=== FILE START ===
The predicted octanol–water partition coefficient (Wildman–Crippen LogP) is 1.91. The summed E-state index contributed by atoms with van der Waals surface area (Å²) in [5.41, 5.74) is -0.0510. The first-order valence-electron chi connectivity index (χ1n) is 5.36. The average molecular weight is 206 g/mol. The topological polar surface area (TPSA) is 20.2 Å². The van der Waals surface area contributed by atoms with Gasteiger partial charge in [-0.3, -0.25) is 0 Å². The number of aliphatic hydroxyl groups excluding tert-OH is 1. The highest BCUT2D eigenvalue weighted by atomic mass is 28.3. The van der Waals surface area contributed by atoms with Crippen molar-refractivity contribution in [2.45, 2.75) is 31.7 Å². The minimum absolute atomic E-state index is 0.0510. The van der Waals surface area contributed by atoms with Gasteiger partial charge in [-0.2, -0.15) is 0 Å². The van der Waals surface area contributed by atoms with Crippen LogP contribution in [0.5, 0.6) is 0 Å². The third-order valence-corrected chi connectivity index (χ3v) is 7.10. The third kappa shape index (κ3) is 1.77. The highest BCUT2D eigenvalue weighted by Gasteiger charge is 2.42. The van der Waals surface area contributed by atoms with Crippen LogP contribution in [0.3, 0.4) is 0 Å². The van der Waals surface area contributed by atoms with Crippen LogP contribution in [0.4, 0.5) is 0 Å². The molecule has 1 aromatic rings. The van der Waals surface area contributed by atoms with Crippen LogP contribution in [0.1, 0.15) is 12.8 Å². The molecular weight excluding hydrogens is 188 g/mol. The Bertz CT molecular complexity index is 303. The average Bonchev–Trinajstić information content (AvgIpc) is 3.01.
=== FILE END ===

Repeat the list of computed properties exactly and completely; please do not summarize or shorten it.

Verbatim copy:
The predicted octanol–water partition coefficient (Wildman–Crippen LogP) is 1.91. The summed E-state index contributed by atoms with van der Waals surface area (Å²) in [5.41, 5.74) is -0.0510. The first-order valence-electron chi connectivity index (χ1n) is 5.36. The average molecular weight is 206 g/mol. The topological polar surface area (TPSA) is 20.2 Å². The van der Waals surface area contributed by atoms with Gasteiger partial charge in [-0.3, -0.25) is 0 Å². The number of aliphatic hydroxyl groups excluding tert-OH is 1. The highest BCUT2D eigenvalue weighted by atomic mass is 28.3. The van der Waals surface area contributed by atoms with Crippen molar-refractivity contribution in [2.45, 2.75) is 31.7 Å². The minimum absolute atomic E-state index is 0.0510. The van der Waals surface area contributed by atoms with Gasteiger partial charge in [-0.2, -0.15) is 0 Å². The van der Waals surface area contributed by atoms with Crippen LogP contribution in [0.5, 0.6) is 0 Å². The third-order valence-corrected chi connectivity index (χ3v) is 7.10. The third kappa shape index (κ3) is 1.77. The highest BCUT2D eigenvalue weighted by Gasteiger charge is 2.42. The van der Waals surface area contributed by atoms with Crippen LogP contribution in [0.3, 0.4) is 0 Å². The van der Waals surface area contributed by atoms with Crippen LogP contribution in [0.4, 0.5) is 0 Å². The molecule has 1 aromatic rings. The van der Waals surface area contributed by atoms with Crippen LogP contribution in [0.1, 0.15) is 12.8 Å². The molecular weight excluding hydrogens is 188 g/mol. The Bertz CT molecular complexity index is 303. The average Bonchev–Trinajstić information content (AvgIpc) is 3.01.